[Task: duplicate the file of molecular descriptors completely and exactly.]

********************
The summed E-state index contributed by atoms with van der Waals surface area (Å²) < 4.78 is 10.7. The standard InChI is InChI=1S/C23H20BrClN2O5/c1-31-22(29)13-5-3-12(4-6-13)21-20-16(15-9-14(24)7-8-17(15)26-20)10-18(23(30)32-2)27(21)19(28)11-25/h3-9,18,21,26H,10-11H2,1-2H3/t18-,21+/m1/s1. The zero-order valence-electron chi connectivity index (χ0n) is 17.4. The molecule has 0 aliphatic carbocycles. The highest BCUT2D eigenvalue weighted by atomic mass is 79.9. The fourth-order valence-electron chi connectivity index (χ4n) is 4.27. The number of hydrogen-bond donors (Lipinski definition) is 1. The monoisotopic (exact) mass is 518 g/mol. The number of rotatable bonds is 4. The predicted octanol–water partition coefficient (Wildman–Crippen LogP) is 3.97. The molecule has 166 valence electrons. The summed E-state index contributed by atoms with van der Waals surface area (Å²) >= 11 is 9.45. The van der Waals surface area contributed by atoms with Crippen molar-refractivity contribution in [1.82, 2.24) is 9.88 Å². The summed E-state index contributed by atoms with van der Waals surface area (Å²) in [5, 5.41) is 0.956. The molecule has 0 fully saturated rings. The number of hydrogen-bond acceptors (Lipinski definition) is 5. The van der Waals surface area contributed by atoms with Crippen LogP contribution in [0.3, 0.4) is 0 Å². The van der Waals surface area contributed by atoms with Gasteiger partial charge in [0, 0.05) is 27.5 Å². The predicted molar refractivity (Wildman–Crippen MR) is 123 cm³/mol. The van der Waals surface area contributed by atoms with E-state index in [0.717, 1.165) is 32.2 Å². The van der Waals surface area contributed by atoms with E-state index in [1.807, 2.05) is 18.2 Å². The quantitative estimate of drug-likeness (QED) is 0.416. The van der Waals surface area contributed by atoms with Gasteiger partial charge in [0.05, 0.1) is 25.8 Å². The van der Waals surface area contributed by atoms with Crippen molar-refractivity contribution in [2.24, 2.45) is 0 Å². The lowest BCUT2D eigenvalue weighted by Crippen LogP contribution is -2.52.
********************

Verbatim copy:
The summed E-state index contributed by atoms with van der Waals surface area (Å²) < 4.78 is 10.7. The standard InChI is InChI=1S/C23H20BrClN2O5/c1-31-22(29)13-5-3-12(4-6-13)21-20-16(15-9-14(24)7-8-17(15)26-20)10-18(23(30)32-2)27(21)19(28)11-25/h3-9,18,21,26H,10-11H2,1-2H3/t18-,21+/m1/s1. The zero-order valence-electron chi connectivity index (χ0n) is 17.4. The molecule has 0 aliphatic carbocycles. The highest BCUT2D eigenvalue weighted by atomic mass is 79.9. The fourth-order valence-electron chi connectivity index (χ4n) is 4.27. The number of hydrogen-bond donors (Lipinski definition) is 1. The monoisotopic (exact) mass is 518 g/mol. The number of rotatable bonds is 4. The predicted octanol–water partition coefficient (Wildman–Crippen LogP) is 3.97. The molecule has 166 valence electrons. The summed E-state index contributed by atoms with van der Waals surface area (Å²) >= 11 is 9.45. The van der Waals surface area contributed by atoms with Crippen molar-refractivity contribution in [1.82, 2.24) is 9.88 Å². The summed E-state index contributed by atoms with van der Waals surface area (Å²) in [5, 5.41) is 0.956. The molecule has 0 fully saturated rings. The number of hydrogen-bond acceptors (Lipinski definition) is 5. The van der Waals surface area contributed by atoms with Crippen LogP contribution in [0.3, 0.4) is 0 Å². The van der Waals surface area contributed by atoms with Gasteiger partial charge in [0, 0.05) is 27.5 Å². The predicted molar refractivity (Wildman–Crippen MR) is 123 cm³/mol. The van der Waals surface area contributed by atoms with E-state index in [0.717, 1.165) is 32.2 Å². The van der Waals surface area contributed by atoms with E-state index in [1.807, 2.05) is 18.2 Å². The quantitative estimate of drug-likeness (QED) is 0.416. The van der Waals surface area contributed by atoms with Gasteiger partial charge in [0.05, 0.1) is 25.8 Å². The van der Waals surface area contributed by atoms with Crippen molar-refractivity contribution in [2.24, 2.45) is 0 Å². The lowest BCUT2D eigenvalue weighted by Crippen LogP contribution is -2.52.